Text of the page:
South Shore sculptor to study in Costa Rica
Sandy Allie may be traveling the world to advance her passion for sculpture, but her art roots are harbored at Lake Tahoe.
The South Lake Tahoe woman has been selected to work next month at the International Stone Sculpture Symposium in Costa Rica. The special study, which will run from April 17 to 29, features 21 of the world’s most renowned sculptors working with marble.
Allie initially worked in marble with one of the sculptors, Kyle Smith of Italy. In her travels to workshops to improve her craft, she learned the power of networking – hooking up with Sculptural Pursuit magazine publisher Nancy DeCamillis, who arranged the gig for Allie through The Artists Refuge. It’s an art center in Alajuela, Costa Rica.
“I’m going to learn so much. It’s fortunate I’m being asked to do this,” she said. Allie, a retired escrow officer, plans to return to her homeland with a presentation on the symposium.
Allie, 61, moved to Tahoe in 1972, where she met her husband Don. The couple shares more than a household. They share a three-car garage filled with shelves of work, mostly nude-figure sculptures mainly created by her in LTCC’s figure sculpture classes. She also made a mold through a plastered impression of a baby’s hand and foot for an acquaintance.
“Look, this is the real thing, including the fingertips,” she said, holding the tiny wax sculptures as delicately as a baby’s extremities.
Work tables are on wheels to make room for the couple’s vehicles during snowstorms. The Allies may extend the garage because of how prolific she has become. Two sheds are also filled with other artwork.
“Sometimes I get overwhelmed,” she said. Juggling several pieces of art is a test in multi-tasking for Allie. Playing opera or classical music will sometimes anchor her.
Allie insists she needs to work alone in the garage with “her kitties” because her husband operates in a different mindset. While she’s creating art, he’s fixing things on his tool bench – a much different mindset. Still, she gets support from her spouse.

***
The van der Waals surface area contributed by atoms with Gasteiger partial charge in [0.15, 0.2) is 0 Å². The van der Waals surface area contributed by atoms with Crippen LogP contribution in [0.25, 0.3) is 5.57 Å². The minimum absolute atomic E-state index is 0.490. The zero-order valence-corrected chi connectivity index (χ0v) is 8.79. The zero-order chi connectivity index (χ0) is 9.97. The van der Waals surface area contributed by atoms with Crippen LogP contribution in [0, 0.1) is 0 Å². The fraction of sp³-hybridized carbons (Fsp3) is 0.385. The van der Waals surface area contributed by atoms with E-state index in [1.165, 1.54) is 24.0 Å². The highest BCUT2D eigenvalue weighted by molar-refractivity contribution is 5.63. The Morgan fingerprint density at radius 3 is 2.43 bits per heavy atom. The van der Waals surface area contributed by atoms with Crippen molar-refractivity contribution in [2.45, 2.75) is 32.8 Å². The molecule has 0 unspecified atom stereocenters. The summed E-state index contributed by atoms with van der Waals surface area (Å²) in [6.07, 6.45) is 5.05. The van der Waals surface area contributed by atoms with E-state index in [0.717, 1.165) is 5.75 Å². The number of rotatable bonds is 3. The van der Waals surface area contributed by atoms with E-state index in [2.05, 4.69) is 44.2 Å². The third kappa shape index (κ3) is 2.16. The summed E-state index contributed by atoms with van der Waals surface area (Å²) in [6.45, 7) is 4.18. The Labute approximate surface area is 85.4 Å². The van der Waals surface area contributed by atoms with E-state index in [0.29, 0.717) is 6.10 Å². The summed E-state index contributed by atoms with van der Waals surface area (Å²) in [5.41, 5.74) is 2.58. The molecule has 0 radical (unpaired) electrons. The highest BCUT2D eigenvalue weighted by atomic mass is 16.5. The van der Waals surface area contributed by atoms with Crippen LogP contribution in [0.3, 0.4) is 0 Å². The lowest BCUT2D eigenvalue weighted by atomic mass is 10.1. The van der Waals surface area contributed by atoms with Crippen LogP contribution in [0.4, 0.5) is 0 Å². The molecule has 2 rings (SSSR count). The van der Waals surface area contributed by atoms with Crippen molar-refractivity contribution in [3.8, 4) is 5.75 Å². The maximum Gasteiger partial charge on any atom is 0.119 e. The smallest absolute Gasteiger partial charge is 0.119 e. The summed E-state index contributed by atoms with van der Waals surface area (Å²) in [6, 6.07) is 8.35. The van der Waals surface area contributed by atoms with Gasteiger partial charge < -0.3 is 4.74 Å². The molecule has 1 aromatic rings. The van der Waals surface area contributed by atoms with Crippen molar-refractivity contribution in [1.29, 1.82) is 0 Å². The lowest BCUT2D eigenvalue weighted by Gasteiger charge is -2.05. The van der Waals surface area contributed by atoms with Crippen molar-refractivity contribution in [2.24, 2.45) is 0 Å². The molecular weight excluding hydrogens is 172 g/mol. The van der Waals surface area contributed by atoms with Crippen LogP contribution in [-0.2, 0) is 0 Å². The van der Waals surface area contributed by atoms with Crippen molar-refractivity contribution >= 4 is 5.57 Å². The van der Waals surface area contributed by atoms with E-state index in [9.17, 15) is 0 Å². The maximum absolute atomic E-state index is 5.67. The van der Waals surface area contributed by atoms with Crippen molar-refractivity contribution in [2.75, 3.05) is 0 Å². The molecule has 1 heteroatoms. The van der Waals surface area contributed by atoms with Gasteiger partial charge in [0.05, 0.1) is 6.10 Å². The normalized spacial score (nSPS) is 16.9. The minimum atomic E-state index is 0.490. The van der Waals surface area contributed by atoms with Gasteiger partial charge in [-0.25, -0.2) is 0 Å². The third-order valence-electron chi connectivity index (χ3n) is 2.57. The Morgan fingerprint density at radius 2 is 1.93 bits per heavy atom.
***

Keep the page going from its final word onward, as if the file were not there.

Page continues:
“I wouldn’t be able to do this without him,” she said. He carries her pedestals and goes on the road with her to art shows and workshops.
Allie has been attending LTCC’s classes since 1987, when the college was located in a motel then an auto shop. She attributes much of her skill that fuels the passion to learning under David Foster, the head of LTCC’s art department. He’s even hired her as a lab instructor.
“The first time I moved clay around in David Foster’s class – that was it,” she said. “He’s such a good teacher – a generous and gentle teacher, who doesn’t put you down. He has the passion for the human figure.”
That kind of understanding goes a long way for a woman passionate about a craft that may be misunderstood by an American culture that views of the nude body more as sex than art.
Allie knows the misconception personally. She created “Bella,” a piece based on a nude, middle-aged woman. The artwork showed up at her son’s home until it was put away. Her grandchildren were teased by their friends.
Foster is known to stroll through the class, teaching them to see the nude model in the classes in a way that creates a sculpture that is “real, not ideal.” There’s often a crash course in anatomy involved. Foster said he was pleased to hear of Allie’s opportunity.
“This is a fantastic opportunity for Sandy,” he said. “She’s the best example of a student in class in terms of taking all the classes in sculpture and going on to become an active sculptor. Now she’s fallen in love with cutting. She loves sharing what she learns. I’m excited for her.”
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